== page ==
Linda Mitchell, one of the plaintiff's teachers, testified that the plaintiff was antagonistic toward her prior to the accident of October 27, 1974, and that plaintiff either failed the first semester or received a grade of D. Also, Mrs. Mitchell testified that the plaintiff's behavior improved toward the end of the year. On cross-examination, the witness indicated that the records from that school year showed that the plaintiff received a grade of C the first semester and a D for the second semester.

Charles Suarez, a Spanish teacher for the defendant and the coach of the junior girls' team for the 1974 game in which the plaintiff was injured, testified that the principal did not instruct him that he could not coach the girls in the game. Suarez also testified that he asked an assistant principal to make an announcement concerning the game, but the assistant principal refused to do so. Suarez stated he did not believe that he undertook to coach the game as part of the activities of the high school, that he received no compensation for coaching the game and that the game was not a part of the regular program of the high school.

Based primarily upon the foregoing facts, the jury returned a general verdict in favor of the plaintiff. It is the jury's function to determine the preponderance of the evidence, and a reviewing court will reverse only if that determination is against the manifest weight of the evidence. (Lawson v. G.D. Searle & Co. (1976), 64 Ill.2d 543, 553; Lau v. West Towns Bus Co. (1959), 16 Ill.2d 442, 451.) The inquiry on appeal is whether the result reached below was one which is reasonable on the facts in evidence, not whether other conclusions might also have been reached. Tweedy v. Wright Ford Sales, Inc. (1976), 64 Ill.2d 570, 575.

At the outset we observe that the parties have not raised or argued the applicability of the Local Governmental and Governmental Employees Tort Immunity Act (Ill. Rev. Stat. 1973, ch. 85, par. 1-101 et seq.). We are therefore not called upon to pass on its application to this case. See Tanari v. School Directors (1977), 69 Ill.2d 630, 634-35.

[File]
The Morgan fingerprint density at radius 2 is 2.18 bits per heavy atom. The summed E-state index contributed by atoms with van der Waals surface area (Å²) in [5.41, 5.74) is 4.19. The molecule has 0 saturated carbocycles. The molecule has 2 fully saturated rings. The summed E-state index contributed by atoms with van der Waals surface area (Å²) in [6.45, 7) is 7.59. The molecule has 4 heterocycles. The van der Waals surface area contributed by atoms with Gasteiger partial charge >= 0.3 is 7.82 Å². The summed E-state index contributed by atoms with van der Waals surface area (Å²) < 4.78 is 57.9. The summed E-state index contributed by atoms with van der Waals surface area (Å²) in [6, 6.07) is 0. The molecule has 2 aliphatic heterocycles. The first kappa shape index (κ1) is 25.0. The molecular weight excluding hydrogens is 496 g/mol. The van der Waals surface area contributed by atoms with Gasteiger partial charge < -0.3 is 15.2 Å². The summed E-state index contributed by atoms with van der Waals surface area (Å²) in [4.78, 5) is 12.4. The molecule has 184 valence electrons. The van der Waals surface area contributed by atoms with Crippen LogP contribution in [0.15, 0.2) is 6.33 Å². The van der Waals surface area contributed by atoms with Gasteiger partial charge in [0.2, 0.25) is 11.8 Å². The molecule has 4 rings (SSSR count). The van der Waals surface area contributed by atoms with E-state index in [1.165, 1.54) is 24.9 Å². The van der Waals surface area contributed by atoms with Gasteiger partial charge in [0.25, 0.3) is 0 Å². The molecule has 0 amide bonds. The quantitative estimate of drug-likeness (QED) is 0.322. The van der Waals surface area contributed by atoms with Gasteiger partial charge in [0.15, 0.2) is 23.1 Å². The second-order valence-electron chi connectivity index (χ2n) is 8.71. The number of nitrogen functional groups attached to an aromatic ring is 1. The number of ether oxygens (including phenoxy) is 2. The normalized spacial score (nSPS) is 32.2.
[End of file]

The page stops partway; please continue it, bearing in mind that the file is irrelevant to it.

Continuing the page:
The defendant school district contends that it has no liability in these circumstances because the powderpuff football game was not authorized or sponsored by the school, and school authorities made an effort to disassociate the school from the game.

The pertinent statute provides:

"Teachers and other certificated educational employees shall maintain discipline in the schools. In all matters relating to the discipline in and conduct of the schools and the school children, they stand in the relation of parents and guardians to the pupils. This relationship shall extend to all activities connected with the school program and may be exercised at any time for the safety and supervision of the pupils in the absence of their parents or guardians." (Ill. Rev. Stat. 1973, ch. 122, par. 24-24.)

In Molitor v. Kaneland Community Unit District No. 302 (1959), 18 Ill.2d 11, 20, this court said in abolishing school district tort immunity:

"It is a basic concept underlying the whole law of torts today that liability follows negligence, and that individuals and corporations are responsible for the negligence of their agents and employees acting in the course of their employment. The doctrine of governmental immunity runs directly counter to that basic concept. What reasons, then, are so impelling as to allow a school district, as a quasi-municipal corporation, to commit wrongdoing without any responsibility to its victims, while any individual or private corporation would be called to task in court for such tortious conduct?"